The Air Support Unit of the Fort Wayne Police Department has flown drones 100 times and is now ready to start the Drone as First Responder Program.
Since 2017, the unit has made significant strides in its Drone Technology, evolving from non-zooming, non-thermal cameras to a drone with cameras that allow the Air Support Unit to assess situations before First Responders arrive on the scene.
The program's DJI Matrice 300 drone is currently stationed on top of the Three Rivers Apartment Complex but is planned to expand to three other locations, including Lutheran Downtown Hospital, Parkview Hospital Randallia, and Glenbrook Square, as the weather warms up.
The Drones as First Responders program
The Drones as First Responders program will help officers determine whether a call can be ignored or no dispatch is needed. In the first 100 drone flights, the unmanned aircraft was first on the scene 72% of the time.
The DJI Matrice 300 of M300, arrived an average of 2.1 minutes before officers, and spent an average of 10.7 minutes at the scene.
“It's just exciting to see where we've gotten to and, you know, as the future progresses, we want to we want to have a seven-day-a-week, daytime operation as weather allows. Then we want to move on towards having more locations and being able to cover more areas of the city,” Rowland said. “All that takes time, money resources and manpower; manpower is always a big thing as well.”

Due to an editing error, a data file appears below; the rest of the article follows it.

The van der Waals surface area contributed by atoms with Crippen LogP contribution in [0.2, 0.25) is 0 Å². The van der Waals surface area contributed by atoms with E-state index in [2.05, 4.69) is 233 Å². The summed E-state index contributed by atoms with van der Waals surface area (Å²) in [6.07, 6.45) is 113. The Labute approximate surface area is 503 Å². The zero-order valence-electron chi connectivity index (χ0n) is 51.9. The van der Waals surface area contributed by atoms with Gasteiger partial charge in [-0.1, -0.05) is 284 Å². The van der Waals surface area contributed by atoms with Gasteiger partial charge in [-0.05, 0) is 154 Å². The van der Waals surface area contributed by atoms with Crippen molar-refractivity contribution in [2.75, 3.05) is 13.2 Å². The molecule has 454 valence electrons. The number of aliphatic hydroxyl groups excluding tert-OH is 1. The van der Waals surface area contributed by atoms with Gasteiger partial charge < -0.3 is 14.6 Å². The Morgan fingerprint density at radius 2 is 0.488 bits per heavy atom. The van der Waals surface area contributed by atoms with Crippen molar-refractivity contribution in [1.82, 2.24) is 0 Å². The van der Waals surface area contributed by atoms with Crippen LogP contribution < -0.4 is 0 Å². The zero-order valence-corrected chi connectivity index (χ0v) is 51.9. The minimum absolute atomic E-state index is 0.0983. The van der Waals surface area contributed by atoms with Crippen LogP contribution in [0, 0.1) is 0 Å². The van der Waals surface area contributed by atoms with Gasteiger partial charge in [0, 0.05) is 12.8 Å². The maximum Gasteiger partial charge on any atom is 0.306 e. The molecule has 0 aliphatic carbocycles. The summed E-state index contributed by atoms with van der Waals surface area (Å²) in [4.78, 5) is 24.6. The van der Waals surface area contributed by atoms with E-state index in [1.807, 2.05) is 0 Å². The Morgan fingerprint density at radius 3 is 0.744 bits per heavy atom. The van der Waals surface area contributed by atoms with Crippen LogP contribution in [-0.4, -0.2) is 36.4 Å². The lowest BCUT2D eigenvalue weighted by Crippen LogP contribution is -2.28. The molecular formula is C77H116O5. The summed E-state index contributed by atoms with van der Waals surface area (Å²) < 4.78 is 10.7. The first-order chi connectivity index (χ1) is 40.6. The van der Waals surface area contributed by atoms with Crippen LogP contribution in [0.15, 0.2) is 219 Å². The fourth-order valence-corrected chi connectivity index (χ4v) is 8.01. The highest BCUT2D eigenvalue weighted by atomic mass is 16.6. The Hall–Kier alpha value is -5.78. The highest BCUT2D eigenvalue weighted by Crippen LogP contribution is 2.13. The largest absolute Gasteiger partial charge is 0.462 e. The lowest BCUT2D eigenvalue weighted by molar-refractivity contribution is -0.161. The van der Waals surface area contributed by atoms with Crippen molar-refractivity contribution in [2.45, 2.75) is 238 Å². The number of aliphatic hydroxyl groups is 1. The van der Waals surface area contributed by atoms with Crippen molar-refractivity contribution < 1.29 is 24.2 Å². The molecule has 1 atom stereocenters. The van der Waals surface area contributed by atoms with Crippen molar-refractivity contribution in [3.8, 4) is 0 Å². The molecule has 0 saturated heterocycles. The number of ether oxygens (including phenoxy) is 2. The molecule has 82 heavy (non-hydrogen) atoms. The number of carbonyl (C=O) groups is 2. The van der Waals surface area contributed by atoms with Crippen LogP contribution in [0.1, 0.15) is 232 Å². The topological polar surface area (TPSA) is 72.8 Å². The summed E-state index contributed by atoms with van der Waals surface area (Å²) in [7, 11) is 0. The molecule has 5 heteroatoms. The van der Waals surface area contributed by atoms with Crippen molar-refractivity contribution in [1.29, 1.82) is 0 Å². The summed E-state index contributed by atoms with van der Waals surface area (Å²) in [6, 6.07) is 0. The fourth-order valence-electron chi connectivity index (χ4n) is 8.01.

Eleven officers are currently learning how to fly drones professionally both full-time and part-time.
Officer Matt Rowland, who works full-time for the Air Support Unit, believes that there are no limits to what the drones can do and that they will help save lives.
Despite the unit's success, the Federal Aviation Administration rules stipulate that the drone must have someone physically present at its take-off spot to monitor the area for possible issues.
Going forward, the department hopes to see that aspect of the guidelines changed to allow further development of the Drone as a First Responder program.
One officer is posted at the drone's take-off point, while another is in the Emergency Operations Center listening to 911 calls and watching the drone's cameras.
The drone does not conduct random surveillance but is used only as needed. Rowland said the department plans to keep the public informed about the program to eliminate people's concerns.
He emphasized that the unit is not conducting random surveillance and responding only to calls for service, and the drone does not store footage of anything unless the operator believes it might later be needed for evidence.
Rowland shared an example of the program's success when the unit was able to help a woman whose purse was stolen downtown.
Officers manning the drone were able to locate the pair and apprehend the suspect, ultimately keeping the woman from continuing to chase the man and putting herself in harm's way.
As the future progresses, the department plans to have a seven-day-a-week, daytime operation as weather allows and to cover more city areas with more drone locations.
In the comments below, let us know what you think about the Drones as a First Responders program.
Photo credit: Corryn Brock / The Journal Gazette
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